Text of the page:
New York City mayoral hopeful Christine Quinn courted Modern Orthodox leaders, highlighting her support for city aid to private religious schools.
Quinn drew applause with comments on key issues like school aid and special education in a speech to a group of communal and religious school leaders in the Manhattan offices of the Orthodox Union on July 10.
“There are areas, we all know this, where the government cannot get involved in non-public education. But then there are areas that we can,” Quinn said, when asked whether the city could pay for security guards at private religious schools. “We would like to work with all of you and others to figure that out and see what can be done,” Quinn said.
Once the leading candidate in a dense field of Democratic contenders, Quinn, the City Council Speaker, has lately faced increased pressure from late comer Anthony Weiner. Modern Orthodox Jews, like those represented by the Orthodox Union, have yet to coalesce around a preferred mayoral candidate.
A recent Marist poll had Quinn receiving roughly the same proportion of Jewish support among Democrats as Weiner, Bill de Blasio, and Bill Thompson.
Quinn spoke over sandwich wraps and sushi at a lunch meeting of roughly 40 guests of the O.U.’s advocacy arm, including representatives from the Sephardic Community Federation, a largely Syrian-Jewish group. David Greenfield, a Democratic member of the New York City Council representing heavily Orthodox neighborhoods in Brooklyn, introduced Quinn. Greenfield has not endorsed anyone in the mayor’s race.
“She got a very warm reception today,” Greenfield told the Forward.
Quinn spoke for roughly fifteen minutes in a session closed to the press and then took questions on the record.
In one exchange, Quinn said that she hoped to reform the approval process for parents requesting public funding for special education services for their children outside of the public school system.
“I want to move away, very clearly away, from forcing special needs parents into court,” Quinn said.
A spokesman for the Quinn campaign said that Quinn is in ongoing conversations with the city’s education department to change the process on a city level, though details of a new plan were unclear.
The proposal appears to share some elements with a bill that passed the state legislature last year with the backing of the ultra-Orthodox Agudath Israel that would have dropped the requirement for annual hearings to review special education placements. The bill, which had additional elements designed to make it easier to place Orthodox special needs students in private schools, was vetoed by Cuomo amidst strong opposition from school board advocates.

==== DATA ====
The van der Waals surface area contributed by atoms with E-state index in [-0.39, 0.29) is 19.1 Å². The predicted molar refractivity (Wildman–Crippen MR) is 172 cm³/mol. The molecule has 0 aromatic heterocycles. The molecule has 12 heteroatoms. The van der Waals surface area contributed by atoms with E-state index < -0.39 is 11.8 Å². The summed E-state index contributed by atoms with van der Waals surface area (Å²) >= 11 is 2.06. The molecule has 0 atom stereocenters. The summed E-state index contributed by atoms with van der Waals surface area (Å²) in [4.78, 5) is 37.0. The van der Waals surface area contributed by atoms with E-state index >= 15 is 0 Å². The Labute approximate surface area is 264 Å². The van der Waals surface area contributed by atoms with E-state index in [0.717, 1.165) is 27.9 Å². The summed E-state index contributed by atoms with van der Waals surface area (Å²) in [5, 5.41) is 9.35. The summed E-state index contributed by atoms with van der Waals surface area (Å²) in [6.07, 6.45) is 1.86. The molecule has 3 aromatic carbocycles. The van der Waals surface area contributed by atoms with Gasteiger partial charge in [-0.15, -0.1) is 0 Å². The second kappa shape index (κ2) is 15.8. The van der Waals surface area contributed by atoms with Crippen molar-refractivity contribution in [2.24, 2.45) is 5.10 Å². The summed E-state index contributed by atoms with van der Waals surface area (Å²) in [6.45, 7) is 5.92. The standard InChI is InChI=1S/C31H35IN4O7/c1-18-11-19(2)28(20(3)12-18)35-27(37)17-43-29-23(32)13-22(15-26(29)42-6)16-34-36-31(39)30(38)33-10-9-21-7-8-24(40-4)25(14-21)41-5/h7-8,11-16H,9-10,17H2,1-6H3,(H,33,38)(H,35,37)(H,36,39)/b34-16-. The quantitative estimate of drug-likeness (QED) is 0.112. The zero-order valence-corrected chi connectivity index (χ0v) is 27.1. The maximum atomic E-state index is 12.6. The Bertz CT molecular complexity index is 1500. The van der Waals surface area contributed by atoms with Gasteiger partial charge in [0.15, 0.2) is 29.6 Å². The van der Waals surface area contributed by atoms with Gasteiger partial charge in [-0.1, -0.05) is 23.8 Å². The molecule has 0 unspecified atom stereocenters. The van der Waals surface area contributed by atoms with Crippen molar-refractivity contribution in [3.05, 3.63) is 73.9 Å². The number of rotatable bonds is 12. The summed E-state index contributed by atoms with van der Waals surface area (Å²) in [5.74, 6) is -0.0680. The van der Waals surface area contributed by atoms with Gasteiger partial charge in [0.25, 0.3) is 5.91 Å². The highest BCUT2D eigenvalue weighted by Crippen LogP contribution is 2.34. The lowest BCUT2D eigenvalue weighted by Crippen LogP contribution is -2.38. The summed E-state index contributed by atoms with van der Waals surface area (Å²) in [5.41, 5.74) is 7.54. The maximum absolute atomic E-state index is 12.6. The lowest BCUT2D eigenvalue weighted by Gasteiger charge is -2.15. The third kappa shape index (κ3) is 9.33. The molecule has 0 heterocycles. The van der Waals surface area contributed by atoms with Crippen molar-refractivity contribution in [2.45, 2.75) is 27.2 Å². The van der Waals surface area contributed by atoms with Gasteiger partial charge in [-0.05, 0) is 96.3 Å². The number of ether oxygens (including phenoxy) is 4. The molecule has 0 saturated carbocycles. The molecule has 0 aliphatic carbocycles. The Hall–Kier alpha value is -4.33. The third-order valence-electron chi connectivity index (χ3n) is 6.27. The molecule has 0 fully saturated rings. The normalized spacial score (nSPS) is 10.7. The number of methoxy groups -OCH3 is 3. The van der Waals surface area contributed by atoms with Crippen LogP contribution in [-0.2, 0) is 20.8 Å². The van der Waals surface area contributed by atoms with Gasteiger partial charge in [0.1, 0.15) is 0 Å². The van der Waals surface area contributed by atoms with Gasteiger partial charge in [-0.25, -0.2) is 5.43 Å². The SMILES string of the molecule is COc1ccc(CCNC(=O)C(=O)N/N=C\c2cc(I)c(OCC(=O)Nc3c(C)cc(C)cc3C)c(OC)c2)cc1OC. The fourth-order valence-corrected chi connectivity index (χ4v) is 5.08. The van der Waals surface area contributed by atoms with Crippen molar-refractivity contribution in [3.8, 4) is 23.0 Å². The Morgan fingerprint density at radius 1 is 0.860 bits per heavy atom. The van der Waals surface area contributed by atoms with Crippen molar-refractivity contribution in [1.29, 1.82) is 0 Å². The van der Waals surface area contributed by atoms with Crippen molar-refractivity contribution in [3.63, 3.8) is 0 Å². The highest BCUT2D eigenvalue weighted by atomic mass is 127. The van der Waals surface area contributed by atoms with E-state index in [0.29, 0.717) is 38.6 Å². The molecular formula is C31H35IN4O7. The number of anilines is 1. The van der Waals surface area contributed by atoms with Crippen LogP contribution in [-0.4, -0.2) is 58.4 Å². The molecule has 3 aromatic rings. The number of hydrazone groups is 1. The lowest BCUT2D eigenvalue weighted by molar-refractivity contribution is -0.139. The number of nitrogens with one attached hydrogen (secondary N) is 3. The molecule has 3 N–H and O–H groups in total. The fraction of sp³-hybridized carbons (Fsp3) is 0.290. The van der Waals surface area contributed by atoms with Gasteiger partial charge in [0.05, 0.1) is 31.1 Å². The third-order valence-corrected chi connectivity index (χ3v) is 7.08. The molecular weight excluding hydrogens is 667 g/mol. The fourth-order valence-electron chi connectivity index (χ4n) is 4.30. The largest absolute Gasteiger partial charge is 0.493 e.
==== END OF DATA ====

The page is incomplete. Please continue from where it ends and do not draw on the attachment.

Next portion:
“Her commitment would make that bill moot,” said Greenfield of Quinn’s plan to change the special education placement approval system.
Quinn said that she did not support a voucher-like tuition assistance program for private religious schools, an initiative backed by some Orthodox advocates that poses likely conflicts with state and federal law.
Quinn also said she would look into security guards for private religious schools. And she took credit for a city law passed when she was chair of the City Council’s Health Committee in 2006 that provides city-funded nurses to private schools.
“On these issues she certainly has expressed a willingness to be supportive,” Greenfield said.
Quinn rival Anthony Weiner could be making a play for the same support. As part of set of proposals rolled out the same day as Quinn’s meeting with the OU, Weiner said that he would boost the clout within the city’s education bureaucracy of the city office that administers aid to non-public schools. Though the proposal was made in the context of helping struggling Catholic schools, the plan could help boost Weiner’s appeal among segments of the Jewish community, where his backing has been weak .
Also at the OU event, Quinn said in response to a reporter’s query that the question of the West Bank’s status was “broad.”
A follow-up statement from Quinn’s office was also less than clear.
“Chris believes the West Bank is a disputed territory and that the Israelis and Palestinians must sit down and negotiate a solution,” the statement read.
The United States, the United Nations, and the international community considers Israel to have occupied the West Bank and East Jerusalem in 1967. Israel itself prefers the term “disputed.”
Josh Nathan-Kazis is a staff writer for the Forward. He covers charities and politics, and writes investigations and longform.